Buddy Project

There is a range of government and community benefits designed to help people stay in their homes, and it is important to tap into them.

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There is a range of government and community benefits designed to help people stay in their homes, and it is important to tap into them.  However, there are many other things that one needs that fall outside of these services – there is a gap between what is covered by such services and what one in fact needs. 

Creating a network of buddies might just fill this gap.

A small group of women from the Women with Parkinson’s Group have put together some ideas to consider in forming such a network of buddies. We acknowledge that it can be really hard to ask for help, especially from outside the family circle, with thoughts of being a burden on others and losing our independence. When considering such a network, it is important that we are respected and valued,  and are encouraged to maintain as much independence as possible – this means allowing us to do what we are capable of even if it takes us a bit longer. We need to have freedom and choice in decisions, while also taking into account our partner’s role.

A Suggested Process to Develop a Network of Buddies

  1. What do I need help with right now? How often am I going to need it?

Needs may come and go as we find ourselves coping better or being more flexible, and each person’s lists of needs will vary both over time, and from that of others.

These are some areas of need that you might want to think about.

  • Personal / Social / Emotional
  • Home
  • Garden
  • Mobility / Transport
  • Finances / Paperwork

In Table 1 in the Appendix, these areas are expanded on with an extensive list of needs that can be used to prompt your own individual list.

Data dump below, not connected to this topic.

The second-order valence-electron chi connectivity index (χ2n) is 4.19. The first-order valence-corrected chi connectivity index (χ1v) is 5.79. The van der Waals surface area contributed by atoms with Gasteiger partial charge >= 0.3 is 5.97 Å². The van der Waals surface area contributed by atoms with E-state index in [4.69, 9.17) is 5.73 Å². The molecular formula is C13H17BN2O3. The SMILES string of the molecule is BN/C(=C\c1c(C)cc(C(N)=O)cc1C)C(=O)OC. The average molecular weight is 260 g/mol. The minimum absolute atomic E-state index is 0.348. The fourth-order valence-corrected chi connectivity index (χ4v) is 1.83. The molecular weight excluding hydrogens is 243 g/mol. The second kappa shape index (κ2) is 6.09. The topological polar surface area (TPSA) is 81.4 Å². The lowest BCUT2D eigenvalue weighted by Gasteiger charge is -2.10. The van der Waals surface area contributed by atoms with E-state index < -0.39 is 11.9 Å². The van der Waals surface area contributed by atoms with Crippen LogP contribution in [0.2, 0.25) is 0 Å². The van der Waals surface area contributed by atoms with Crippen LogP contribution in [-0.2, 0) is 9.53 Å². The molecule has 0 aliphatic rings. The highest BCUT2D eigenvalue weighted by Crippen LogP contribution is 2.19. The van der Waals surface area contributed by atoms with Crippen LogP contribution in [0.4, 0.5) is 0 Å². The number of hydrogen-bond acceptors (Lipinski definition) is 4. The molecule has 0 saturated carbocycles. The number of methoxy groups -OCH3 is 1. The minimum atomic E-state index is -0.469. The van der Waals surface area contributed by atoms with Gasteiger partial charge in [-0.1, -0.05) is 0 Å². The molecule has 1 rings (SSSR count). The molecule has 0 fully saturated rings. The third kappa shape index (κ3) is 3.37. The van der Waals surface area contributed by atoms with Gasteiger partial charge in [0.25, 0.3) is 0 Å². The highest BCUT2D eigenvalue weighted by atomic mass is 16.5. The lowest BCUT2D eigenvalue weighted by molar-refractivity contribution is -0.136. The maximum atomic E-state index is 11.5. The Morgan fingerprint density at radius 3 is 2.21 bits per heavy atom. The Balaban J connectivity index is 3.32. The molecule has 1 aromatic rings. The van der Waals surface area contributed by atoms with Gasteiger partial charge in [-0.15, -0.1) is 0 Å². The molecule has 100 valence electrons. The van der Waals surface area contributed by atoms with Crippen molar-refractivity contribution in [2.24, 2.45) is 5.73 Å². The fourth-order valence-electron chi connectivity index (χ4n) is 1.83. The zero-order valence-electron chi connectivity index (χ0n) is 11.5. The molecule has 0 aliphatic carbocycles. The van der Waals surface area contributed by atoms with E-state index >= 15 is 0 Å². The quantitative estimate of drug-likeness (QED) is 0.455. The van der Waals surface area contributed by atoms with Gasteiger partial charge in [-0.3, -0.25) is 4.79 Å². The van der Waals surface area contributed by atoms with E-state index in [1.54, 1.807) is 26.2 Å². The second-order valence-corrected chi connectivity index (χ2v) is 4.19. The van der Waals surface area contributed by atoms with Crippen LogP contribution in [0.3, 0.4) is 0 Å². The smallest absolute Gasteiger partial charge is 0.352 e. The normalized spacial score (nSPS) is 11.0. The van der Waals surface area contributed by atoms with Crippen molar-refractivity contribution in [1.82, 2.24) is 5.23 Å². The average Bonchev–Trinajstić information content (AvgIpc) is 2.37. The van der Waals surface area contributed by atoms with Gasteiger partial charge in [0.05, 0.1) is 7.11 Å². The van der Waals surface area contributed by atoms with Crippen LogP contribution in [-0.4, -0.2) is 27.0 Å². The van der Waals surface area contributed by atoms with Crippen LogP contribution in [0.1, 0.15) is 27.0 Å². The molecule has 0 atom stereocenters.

1. Who can I ask? What qualities in a buddy are important to me?

Think about friends and acquaintances, neighbours who might be willing to help out, who may have a particular skill set, and who you feel comfortable with. See Table 2 in the Appendix for a longer list of qualities you might like to consider when selecting your own buddies.

3.  How can I reciprocate? What can I offer in return?

It is really important to acknowledge to our buddies the importance of what they are doing – someone doing even the smallest task for you can sometimes make a huge difference. Dignity and balance are important so it is worth thinking about what we can offer to our buddies. Some ideas for reciprocating or saying ‘thank you’ are listed in Table 3 in the Appendix.

  1. What next?

Maybe start with six people and explain what is involved.  You could give them a copy of this article, and use your list of needs to prompt discussion.  Give them time to consider their response. We want ‘buddies’ to be honest about their capacity to help out and to know that they can say ‘no’. This is about sharing the care – and not overloading 1 or 2 people.

Ask them about sharing contact details, and maybe some information about themselves, with other buddies. Maybe make a list of their skill sets and what they would like to help out with. (see Table 4 in the Appendix for a recording format). Not everyone who helps out needs to be a buddy e.g. the neighbour who puts out the bins.    

  1. How might I record or organise my buddy system?
  • When organising our buddies it might be useful to think of the following:
  • What needs doing?
  • Who could do it?
  • Who is going to ask them?
  • When is it needed? How often will it need doing?
  • Where will it happen?
  • Back up buddy – mainly for the essential things
  • Cost – what can we offer in terms of reciprocity

Not everyone will want things written down, but the headings can be used as prompts.

An example is provided in the Appendix (Table 5) of one way you might want to record your system.

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